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The workshop

Reflective learnings

OT  poses a monthly scenario from a practitioner. This month, we look at remediation with AOP professional discipline solicitor, Shamma Masud

21 Mar 2019 by Shamma Masud

The scenario

Albert, AOP member

“I am an optometrist who has been qualified for 14 years and had an unblemished professional record until six months ago when a patient who I had previously performed an eye examination on complained to the General Optical Council about the advice they had received from me on the lenses that were prescribed. Looking back at my record of the examination, I had made a note of the patient’s medical history, but acknowledge that some of the details on my recommendations were vague and I had failed to note the visual acuity in the patient’s left eye. Going through remediation has been suggested to me. Can you share insight into what this process involves and what will be expected from me?”

The advice

Shamma Masud, AOP solicitor (professional discipline)

The primary function of the General Optical Council is to protect patients and the wider public interest, which includes maintaining confidence in the profession and upholding proper standards and behaviour. One of the factors that regulators need to consider is remediation.

When assessing remediation, decision-makers will need to consider the following key factors: 

  • The concern is remediable – this usually includes clinical and record keeping issues. Dishonesty is very difficult to remediate due to a strong public interest and because acting with honesty and integrity at all times is a fundamental tenet of the profession
  • Has the concern already been remedied? For example, attending a relevant and comprehensive training course that ideally includes a practical element and some form of assessment, with results available.

“Before effective steps can be taken to remedy concerns, you must recognise the problem that needs to be addressed”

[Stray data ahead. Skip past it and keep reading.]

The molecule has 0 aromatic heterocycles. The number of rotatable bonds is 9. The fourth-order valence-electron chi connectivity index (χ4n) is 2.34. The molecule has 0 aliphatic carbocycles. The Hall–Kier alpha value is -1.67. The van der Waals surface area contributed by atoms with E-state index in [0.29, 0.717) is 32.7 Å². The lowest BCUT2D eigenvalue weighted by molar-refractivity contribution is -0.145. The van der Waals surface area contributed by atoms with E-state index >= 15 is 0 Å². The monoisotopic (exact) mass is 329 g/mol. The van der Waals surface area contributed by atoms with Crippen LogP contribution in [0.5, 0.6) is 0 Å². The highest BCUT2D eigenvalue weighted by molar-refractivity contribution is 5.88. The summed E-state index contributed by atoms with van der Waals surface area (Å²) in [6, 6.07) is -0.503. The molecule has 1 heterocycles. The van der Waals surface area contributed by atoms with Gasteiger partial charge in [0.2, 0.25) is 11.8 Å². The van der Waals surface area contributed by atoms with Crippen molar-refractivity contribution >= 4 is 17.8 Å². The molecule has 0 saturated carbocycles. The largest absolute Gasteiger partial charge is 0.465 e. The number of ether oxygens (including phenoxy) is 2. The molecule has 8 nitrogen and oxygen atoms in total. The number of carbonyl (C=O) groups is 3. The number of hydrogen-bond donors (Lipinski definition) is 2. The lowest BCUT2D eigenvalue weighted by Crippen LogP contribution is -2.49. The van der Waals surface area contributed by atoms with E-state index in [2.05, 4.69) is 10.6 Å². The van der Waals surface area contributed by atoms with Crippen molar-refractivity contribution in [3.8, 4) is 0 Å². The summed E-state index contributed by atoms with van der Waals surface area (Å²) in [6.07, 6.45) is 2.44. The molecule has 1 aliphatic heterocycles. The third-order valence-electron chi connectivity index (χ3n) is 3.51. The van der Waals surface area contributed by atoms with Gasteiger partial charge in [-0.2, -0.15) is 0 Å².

The importance of insight

Before effective steps can be taken to remedy concerns, you must recognise the problem that needs to be addressed. Therefore, insight is crucially important. A professional who shows insight will usually be able to: 

  • Step back from the situation and look at the situation objectively 
  • Recognise what went wrong 
  • Recognise that behaviour, whether in or out of a professional setting, reflects on the overall perception and reputation of the profession
  • Accept their role and responsibilities and how they are relevant to what happened 
  • Appreciate what could and should have been done differently
  • Understand how to act differently in the future to avoid similar problems happening. 

Insight helps a regulatory tribunal be confident that the wrongdoing can be remediated.

What is ‘sufficient’ remediation in a case will depend on the nature of the alleged failings or behaviour. For example, the reassurance a decision-maker will be looking for will be less for a single clinical incident in an otherwise unblemished career than it would be if a number of errors had taken place over a period of time.

“Generally, issues about the safety of clinical practice are easier to remedy, particularly where they involve isolated incidents”

Can it be remedied?

The first question that must be answered is whether the concerns of the patient can be remedied. That is, are there steps that you could take to remedy the identified problem in your practice. It can often be very difficult to put right the outcome of a clinical failing or behaviour, especially where it has resulted in harm to a patient. However, rather than focusing on whether the outcome can be put right, decision-makers should assess the conduct that led to the outcome and consider whether the conduct itself, and the risks it could pose, can be remedied.

Generally, issues about the safety of clinical practice are easier to remedy, particularly where they involve isolated incidents. Examples of such concerns include medication errors and poor record keeping.

Evidence 

Evidence of remediation can be: 

  • A reflective piece 
  • Signed testimonials or references from a professional manager or supervisor
  • Relevant training courses and CET
  • Supervised practice – reports from an independent auditor or supervisor about your practice
  • An action plan. 

Reflective practice is an intrinsic part of being an effective healthcare professional. The expectation that healthcare professionals prioritise learning through reflection is set out in continuing professional development systems.

Reflective work will be of more weight where you are able to give examples not only of what you have learned following the concerns being raised, but also how you have applied this learning in your practice.

Developing and successfully completing an action plan, a period of supervised practice and training targeted at the concerns arising from the alleged behaviour all form part of reflective work. As do periods of employment during which you have practised in similar clinical fields, or carried out similar procedures to those where the original concerns arose, and obtaining testimonials for this.

Image credit: Getty

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